The small town of Temecula is located in the Temecula Valley between Los Angeles and San Diego in Southern California. Home to the Pechanga tribal people for more than 10,000 years, the town also has a colorful frontier history that is preserved today for tourists and visitors to enjoy.
Officially founded in the early 1800s, the town began as a series of Spanish missions surrounded by thousands of acres of rolling hills and ranch land. Some of that land was granted as settlements with local Mexican ranchers following the annexation of California by the newborn United States. But not a great deal is known about this period as many of the historical records for the region were destroyed in the San Francisco Fire of 1906.
Still, certain watershed events are well documented. Temecula played a role in the California Gold Rush of the mid-1800s, which turned the frontier town into a place for would-be miners to rest up before and after staking their claims. What many of them found instead of gold was granite, and several quarries were established. Temecula granite supported the building boom that would soon turn the town from a muddy backwater to a place of bustling commerce.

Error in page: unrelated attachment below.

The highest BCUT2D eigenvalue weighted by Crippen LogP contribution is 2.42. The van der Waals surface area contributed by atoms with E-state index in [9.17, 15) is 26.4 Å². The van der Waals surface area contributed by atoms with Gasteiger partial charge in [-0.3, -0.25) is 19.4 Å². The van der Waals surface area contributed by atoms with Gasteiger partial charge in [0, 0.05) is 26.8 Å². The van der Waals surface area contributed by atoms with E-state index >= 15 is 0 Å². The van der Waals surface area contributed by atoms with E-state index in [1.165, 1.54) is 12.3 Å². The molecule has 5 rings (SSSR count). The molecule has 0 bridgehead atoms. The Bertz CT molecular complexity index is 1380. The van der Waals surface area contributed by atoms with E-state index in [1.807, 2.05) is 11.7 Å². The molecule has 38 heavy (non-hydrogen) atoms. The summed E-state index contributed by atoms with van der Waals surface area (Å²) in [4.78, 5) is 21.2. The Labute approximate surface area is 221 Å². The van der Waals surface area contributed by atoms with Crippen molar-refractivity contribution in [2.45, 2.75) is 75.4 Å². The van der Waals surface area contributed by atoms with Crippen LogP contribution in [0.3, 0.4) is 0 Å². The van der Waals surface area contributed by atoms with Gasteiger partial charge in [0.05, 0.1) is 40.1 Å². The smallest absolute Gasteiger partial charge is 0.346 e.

After years of conflict the US government established a 4000-acre reserve for the Pechanga people just outside of town in 1882. That same year, the California Southern Railroad was completed, linking tiny Temecula to San Diego and, eventually, San Bernadino in the North. The railway replaced the stagecoach route that had previously connected Temecula to the rest of California.
In the early 1900s the Canadian Vail family started buying up large tracts of land. The wealthy Vails were instrumental in establishing the first bank and post office in Temecula, turning it into a commercial center for the entire valley. The Vails also built a dam in the Temecula Creek, creating what is known today as Vail Lake. The vast Vail landholdings were eventually sold for development in the 1960s and turned into extensive residential subdivisions.
At this same time, tourism was replacing cattle ranching as the economic engine for the entire valley. The Mediterranean climate proved attractive to the relatively new businesses of large-scale avocado farming and winemaking, and the town grew to be a central hub for the burgeoning wine country of the Temecula Valley. Today, Temecula is surrounded by vineyards and wineries that draw visitors from all over the world, but a slice of the valley’s frontier history is preserved in the Old Town area, a lively tourist hub of shops, bars and theaters built in the frontier style.